6. Even Though Our Pergolas Are Custom, Trimming May Be Required - In order to make our pergolas as affordable as possible, we only manufacture the beams, rafters, purlin holders and shade purlins in 2-foot increments (and in 4-foot increments above 20 feet), as follows: 8 feet, 10 feet, 12 feet, 14 feet, 16 feet, 18 feet, 20 feet, 24 feet, 28 feet, 32 feet and so on. Thus, if you wanted a pergola that has roof dimensions of exactly 12.75' width by 17.33' depth (not including end caps), you would need to a) order our 14' x 18' pergola kit, b) trim down the 14' beams and shade purlins to 12.75' and c) trim down the 18' rafters and purlin holders to 17.33'.

Now that we've laid the ground work, let's talk about how to actually measure your space and decide which pergola kit to order.

How to Measure Your Space

As you may have already recognized on your own, you really need two sets of measurements:

  1. How far apart the posts will be (from outside edge to outside edge); and
  2. The dimensions of the pergola's roof ~10 feet up from the ground (remembering to take end caps into consideration).

Picture of a sandstone tan modern-style pergola sitting on a wooden deck behind a tan houseIf you're planning to get a modern pergola kit, these are one and the same (since modern pergolas never have overhangs or end caps). But if you're planning to purchase a traditional pergola, these two sets of measurements will be different if you're planning on the beams and/or rafters having overhangs.

So before you take the measurements, you'll need to decide two things if you're planning to buy a traditional pergola: 1) what style of end caps you want (scrolled, beveled or flat), and 2) how long of overhangs you want.

Picture of a white pergola with no overhangs and flat end caps covering part of a deck, with overlaid text Traditional Configured to Look ModernMost customers ordering a traditional pergola choose to either a) use the standard 12" overhangs shown in our CAD drawings for each pergola kit (along with either scrolled or beveled end caps) OR b) go with the "hybrid" semi-modern look (no overhangs and flat end caps). Once you've made this decision, you'll know whether the posts will be installed 12" (or 21" if you count the end caps) in from the ends of the beams/rafters or if they'll be installed right in the corners.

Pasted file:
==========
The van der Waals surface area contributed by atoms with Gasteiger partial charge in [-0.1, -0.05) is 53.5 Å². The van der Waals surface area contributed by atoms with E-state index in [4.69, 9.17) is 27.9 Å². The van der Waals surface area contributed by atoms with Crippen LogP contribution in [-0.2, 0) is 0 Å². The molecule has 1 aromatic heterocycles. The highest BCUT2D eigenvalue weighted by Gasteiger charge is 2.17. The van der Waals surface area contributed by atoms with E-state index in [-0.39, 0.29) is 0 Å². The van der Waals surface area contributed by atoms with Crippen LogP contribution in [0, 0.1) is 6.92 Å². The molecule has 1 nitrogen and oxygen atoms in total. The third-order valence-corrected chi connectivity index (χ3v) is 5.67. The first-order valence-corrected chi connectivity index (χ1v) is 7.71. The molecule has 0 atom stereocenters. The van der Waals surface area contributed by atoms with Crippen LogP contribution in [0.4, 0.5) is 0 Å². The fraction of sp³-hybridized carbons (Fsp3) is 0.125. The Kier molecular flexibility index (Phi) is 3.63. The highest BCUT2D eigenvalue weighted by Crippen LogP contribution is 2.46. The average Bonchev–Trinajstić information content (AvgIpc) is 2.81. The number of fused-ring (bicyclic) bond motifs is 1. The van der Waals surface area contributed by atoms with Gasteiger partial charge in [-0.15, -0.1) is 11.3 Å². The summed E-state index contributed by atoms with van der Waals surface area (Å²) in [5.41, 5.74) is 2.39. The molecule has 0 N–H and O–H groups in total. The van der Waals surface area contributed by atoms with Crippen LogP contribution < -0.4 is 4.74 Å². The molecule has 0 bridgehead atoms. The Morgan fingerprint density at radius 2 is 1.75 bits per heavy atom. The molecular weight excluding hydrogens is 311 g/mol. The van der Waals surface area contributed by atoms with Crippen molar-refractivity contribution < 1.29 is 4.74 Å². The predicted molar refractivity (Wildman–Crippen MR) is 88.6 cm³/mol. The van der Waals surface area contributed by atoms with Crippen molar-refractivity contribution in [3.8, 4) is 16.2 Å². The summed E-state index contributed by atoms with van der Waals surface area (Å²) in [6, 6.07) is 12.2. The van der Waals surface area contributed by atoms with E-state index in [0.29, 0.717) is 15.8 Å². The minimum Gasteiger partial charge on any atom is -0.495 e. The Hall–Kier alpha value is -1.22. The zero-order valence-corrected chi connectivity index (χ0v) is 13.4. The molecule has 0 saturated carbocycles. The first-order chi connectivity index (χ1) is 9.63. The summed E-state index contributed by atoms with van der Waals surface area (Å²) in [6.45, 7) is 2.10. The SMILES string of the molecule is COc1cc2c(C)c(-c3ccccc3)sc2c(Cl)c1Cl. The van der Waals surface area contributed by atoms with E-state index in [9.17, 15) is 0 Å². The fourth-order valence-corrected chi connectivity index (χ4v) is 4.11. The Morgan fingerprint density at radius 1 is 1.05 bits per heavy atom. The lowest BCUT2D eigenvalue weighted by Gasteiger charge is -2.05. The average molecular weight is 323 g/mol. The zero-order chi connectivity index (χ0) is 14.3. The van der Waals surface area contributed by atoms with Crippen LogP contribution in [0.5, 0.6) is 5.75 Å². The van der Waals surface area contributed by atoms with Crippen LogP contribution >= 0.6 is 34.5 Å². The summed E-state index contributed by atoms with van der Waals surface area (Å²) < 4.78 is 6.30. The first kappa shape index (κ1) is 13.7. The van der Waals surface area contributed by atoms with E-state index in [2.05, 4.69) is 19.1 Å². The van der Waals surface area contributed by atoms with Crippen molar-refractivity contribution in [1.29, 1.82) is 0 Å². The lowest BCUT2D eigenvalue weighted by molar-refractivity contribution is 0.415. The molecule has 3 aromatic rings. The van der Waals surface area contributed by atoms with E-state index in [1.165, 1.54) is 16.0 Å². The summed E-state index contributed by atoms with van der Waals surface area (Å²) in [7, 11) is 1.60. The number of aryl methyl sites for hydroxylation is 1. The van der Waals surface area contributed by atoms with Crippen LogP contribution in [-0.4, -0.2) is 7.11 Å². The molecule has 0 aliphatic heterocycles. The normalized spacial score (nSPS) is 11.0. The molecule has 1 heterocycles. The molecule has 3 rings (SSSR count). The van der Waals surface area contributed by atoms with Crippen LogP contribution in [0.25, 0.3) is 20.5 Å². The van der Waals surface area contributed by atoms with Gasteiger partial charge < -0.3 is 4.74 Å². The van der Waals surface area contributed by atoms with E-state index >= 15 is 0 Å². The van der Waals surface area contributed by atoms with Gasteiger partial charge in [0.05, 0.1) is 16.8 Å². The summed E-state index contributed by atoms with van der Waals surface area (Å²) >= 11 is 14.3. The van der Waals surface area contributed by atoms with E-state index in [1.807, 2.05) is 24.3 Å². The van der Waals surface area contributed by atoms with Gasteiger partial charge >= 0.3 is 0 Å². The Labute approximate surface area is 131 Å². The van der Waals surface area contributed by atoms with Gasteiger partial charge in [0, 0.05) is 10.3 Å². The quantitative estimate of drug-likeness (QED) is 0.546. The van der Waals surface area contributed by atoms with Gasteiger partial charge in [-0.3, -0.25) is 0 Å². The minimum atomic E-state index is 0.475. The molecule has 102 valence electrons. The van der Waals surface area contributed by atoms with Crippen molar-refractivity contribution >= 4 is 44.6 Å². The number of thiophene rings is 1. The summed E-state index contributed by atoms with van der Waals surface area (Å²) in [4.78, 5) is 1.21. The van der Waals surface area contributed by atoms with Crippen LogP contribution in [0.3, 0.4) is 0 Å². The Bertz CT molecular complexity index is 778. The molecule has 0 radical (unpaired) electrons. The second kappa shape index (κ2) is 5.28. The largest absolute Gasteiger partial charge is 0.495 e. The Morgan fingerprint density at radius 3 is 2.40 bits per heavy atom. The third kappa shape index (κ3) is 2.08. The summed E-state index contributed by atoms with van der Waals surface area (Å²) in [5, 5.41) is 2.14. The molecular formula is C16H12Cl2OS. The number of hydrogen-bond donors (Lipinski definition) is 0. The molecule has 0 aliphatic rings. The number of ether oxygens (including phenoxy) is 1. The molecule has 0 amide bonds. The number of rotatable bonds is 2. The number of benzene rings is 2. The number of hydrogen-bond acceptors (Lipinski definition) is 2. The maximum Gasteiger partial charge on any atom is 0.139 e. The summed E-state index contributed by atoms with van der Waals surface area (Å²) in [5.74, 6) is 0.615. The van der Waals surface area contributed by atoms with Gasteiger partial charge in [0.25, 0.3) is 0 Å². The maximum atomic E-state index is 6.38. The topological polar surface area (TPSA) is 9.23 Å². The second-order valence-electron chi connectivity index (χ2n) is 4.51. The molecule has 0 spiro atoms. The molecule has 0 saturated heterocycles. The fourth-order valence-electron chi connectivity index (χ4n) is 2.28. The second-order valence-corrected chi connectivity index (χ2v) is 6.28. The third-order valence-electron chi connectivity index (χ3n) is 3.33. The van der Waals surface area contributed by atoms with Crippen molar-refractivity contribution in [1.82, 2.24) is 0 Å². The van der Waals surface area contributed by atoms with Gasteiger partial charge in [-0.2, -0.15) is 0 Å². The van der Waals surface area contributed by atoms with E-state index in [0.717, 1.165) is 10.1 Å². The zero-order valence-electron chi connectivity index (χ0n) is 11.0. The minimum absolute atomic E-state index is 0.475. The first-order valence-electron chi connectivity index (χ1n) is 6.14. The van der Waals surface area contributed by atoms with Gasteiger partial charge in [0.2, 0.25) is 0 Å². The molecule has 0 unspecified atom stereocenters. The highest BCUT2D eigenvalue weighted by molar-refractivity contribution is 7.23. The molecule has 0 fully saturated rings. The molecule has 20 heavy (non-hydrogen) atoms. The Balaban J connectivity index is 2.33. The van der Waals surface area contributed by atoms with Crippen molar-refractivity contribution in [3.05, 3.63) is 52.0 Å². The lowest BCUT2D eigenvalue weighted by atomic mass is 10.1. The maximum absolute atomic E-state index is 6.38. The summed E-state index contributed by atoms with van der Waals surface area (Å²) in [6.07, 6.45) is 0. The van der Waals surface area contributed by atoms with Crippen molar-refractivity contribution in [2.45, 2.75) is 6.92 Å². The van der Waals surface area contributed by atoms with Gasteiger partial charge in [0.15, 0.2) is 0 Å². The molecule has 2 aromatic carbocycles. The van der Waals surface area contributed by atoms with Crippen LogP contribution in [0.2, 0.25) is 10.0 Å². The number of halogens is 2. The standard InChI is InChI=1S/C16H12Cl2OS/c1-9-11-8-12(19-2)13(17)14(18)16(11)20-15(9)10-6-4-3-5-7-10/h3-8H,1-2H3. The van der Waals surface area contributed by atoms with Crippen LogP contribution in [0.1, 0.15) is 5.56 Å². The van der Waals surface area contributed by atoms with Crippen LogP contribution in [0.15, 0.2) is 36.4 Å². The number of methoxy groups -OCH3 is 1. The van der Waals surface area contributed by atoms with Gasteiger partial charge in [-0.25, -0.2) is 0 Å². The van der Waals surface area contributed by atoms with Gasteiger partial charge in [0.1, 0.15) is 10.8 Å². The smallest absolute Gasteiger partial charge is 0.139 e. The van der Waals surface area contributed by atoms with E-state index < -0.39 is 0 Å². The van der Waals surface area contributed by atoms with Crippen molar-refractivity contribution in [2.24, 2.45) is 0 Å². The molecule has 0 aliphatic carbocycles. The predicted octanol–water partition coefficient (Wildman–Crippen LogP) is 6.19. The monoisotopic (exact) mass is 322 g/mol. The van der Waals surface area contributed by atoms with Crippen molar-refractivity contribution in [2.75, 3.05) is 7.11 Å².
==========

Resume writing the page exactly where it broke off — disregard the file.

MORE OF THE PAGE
Typically, the size/dimensions of the base (i.e. cement pad, deck, etc.) will be your constraining factor. (Remember that there needs to be at least 2" of space between the edge of the base and the outside edge of the posts.) But you'll of course want to also make sure that the roof of the pergola (which may extend past the posts in one/both directions, depending on whether you want overhangs) won't run into your house, trees or any other obstructions.

How to Order the Right Pergola Kit

Now that you have your measurements, it's time to order your pergola kit. Click here to see all of our available pergola kit configurations by size (width x depth). Remember that width and depth are not interchangeable, and be careful to select the correct width (attached to the house in the case of attached pergolas) and depth (distance out from the house in the case of attached pergolas).

Remember that since our pergola components come in increments of 2 feet (or 4 feet once you get above 20 feet), you'll need to order a kit that is at least as wide and deep as you want the pergola's roof to be (not including end caps)... and you may need to trim some of the components down to the right size when you receive the kit (which is very easy to do).

If you have any questions, please don't hesitate to contact us.